Saturday, September 19, 2020     Volume: 21, Issue: 29

Santa Maria Sun / Commentary

The following article was posted on July 29th, 2020, in the Santa Maria Sun - Volume 21, Issue 22 [ Submit a Story ]
The following articles were printed from Santa Maria Sun [] - Volume 21, Issue 22

There is a pivotal election looming in Lompoc; do we stick with old-school thought processes?


Councilwoman Gilda Cordova was appointed two years ago by a City Council majority to fill an unexpired term when Jenelle Osborne was elected mayor. We have had more than one appointee in years past; some take it seriously, some have had agendas, and some have just kept the seat warm until the next election. Cordova has tried to bring a fresh, honest perspective and the voice of the entire community to the dais—not just a select few—while serving.

Councilwoman Cordova is a successful businesswoman who has dedicated herself to serving the community. She has considerable experience in setting a vision and establishing and successfully managing complex, multimillion-dollar projects and realizing the vision she set.

This skill set is especially important, perhaps the most important experience base for a council member to have. 

Shortly after she was appointed, the council began considering the current budget; she asked pertinent questions and contributed to the process even though she had limited experience in city government. As the budget cycle progressed, the unforeseen impacts of COVID-19 eroded the revenue projections used to form the budget.

While the COVID-19 virus outbreak can be blamed for a downturn in business activity, many people familiar with the economics of our city say that this current downturn began long before this illness descended on our country.

I spoke with Cordova recently, and she said that the way to improve conditions “hinges on the way we fund local government services. We need to improve public safety, social services, and strengthen public infrastructure. With an improved partnership with industry, the city can grow and prosper.” 

She was an early proponent of placing a temporary sales tax initiative on the ballot to help bolster the general fund; she also urged caution after the tax passed when the council majority wanted to obligate a large portion of the new funds to paying down the CalPERS debt. Her concerns were that the revenue losses caused by the disease would linger for several months as businesses were not allowed to function at full capacity. Cordova isn’t a “rubber stamper,” meaning that she examines all proposals carefully before making a decision.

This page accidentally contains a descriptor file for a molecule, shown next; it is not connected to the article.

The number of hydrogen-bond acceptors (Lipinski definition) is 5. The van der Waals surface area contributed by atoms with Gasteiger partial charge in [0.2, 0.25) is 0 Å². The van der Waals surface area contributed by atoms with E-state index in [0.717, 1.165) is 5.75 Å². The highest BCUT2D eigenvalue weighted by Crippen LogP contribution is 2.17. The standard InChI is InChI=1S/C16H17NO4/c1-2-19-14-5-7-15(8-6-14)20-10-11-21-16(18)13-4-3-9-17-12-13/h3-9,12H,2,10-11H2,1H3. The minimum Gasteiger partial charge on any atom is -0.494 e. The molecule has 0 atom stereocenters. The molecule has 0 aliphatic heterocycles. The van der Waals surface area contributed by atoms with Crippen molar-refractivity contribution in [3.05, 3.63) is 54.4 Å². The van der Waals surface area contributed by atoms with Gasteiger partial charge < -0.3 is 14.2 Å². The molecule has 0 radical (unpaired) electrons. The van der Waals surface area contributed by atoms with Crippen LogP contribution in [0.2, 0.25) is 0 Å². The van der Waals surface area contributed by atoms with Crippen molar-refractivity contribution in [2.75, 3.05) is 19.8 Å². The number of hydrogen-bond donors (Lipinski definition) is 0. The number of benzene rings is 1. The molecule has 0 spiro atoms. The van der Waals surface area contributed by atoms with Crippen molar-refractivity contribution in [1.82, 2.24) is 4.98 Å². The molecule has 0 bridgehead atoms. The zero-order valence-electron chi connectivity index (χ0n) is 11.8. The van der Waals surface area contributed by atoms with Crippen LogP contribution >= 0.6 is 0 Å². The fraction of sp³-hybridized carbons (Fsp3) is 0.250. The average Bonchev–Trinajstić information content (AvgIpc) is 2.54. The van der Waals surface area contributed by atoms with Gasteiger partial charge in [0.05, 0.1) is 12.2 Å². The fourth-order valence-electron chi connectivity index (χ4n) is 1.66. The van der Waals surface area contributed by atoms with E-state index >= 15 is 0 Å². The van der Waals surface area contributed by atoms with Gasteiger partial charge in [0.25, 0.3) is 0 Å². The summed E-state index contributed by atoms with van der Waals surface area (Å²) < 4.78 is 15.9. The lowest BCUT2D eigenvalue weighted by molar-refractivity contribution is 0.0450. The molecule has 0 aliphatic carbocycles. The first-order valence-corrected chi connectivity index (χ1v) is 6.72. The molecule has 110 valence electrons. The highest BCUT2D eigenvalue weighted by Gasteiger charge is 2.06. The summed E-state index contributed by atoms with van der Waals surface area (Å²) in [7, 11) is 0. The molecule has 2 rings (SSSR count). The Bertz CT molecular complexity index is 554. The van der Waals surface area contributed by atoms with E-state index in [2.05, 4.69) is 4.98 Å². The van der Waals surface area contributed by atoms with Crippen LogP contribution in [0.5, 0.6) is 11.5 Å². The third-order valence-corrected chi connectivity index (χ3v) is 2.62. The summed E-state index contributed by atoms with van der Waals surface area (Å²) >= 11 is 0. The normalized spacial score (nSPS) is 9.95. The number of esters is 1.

She has observed that often the issue or policy being discussed loses momentum when the hot air of debate turns cold in the room, meaning that some council members think the job is done when they cast their vote. This needs to change, and she told me that she believes a “clear vision is needed for a bright future for Lompoc that must carry weight and have measurable goals.”

The district in which she is running has the largest number of registered voters by a fairly wide margin; when the state Assembly implemented the Voter Rights Act it used population, not registered voters, as the basis for creating the district voting method. Thus, while one district has only 3,499 registered voters, her district has 5,394. She thinks that it gives her more leverage and that with more people involved in her district they can provide the energy to make good things happen.

The people of Lompoc need to decide how we dig ourselves out of the hole that poor decision-making has created in the last several decades. Safer and healthier neighborhoods will attract new businesses as nearby Vandenberg Air Force Base accommodates more commercial space launch sites.

This is a pivotal election for Lompoc; do we stick with the old-school ideas of the current council majority, or do we try something different. Electing energetic council members who are willing to put their energy behind an agreed-to solution and not just blow hot air is one way to change course.

When I spoke with Cordova, she said that she was “always ready, willing, and able to embrace better ideas” when discussing policy matters. This is exactly how good public policy is created; bring your thoughts to the table, listen carefully to your constituents and to the other four people involved in the decision with an open mind before making a motion or casting your vote.

Unfortunately, this isn’t a concept shared by other councilmen.

Councilwoman Cordova has provided us with a look into how she would perform for the next four years; in her case, the way she handles the business of the city is what one would expect from an elected leader. 

Ron Fink writes to the Sun from Lompoc. Send your thoughts, comments, and opinionated letters to 

Weekly Poll
Should the county Public Health Department help elementary schools apply for the state’s waiver program?

Yes, that’s what the department is there for.
Schools shouldn’t open at all right now, nevermind with the county’s help.
If the state thinks schools are ready, what’s the problem?
Schools should have to fend for themselves; it shows whether they’re ready to handle reopening.

| Poll Results

My 805 Tix - Tickets to upcoming events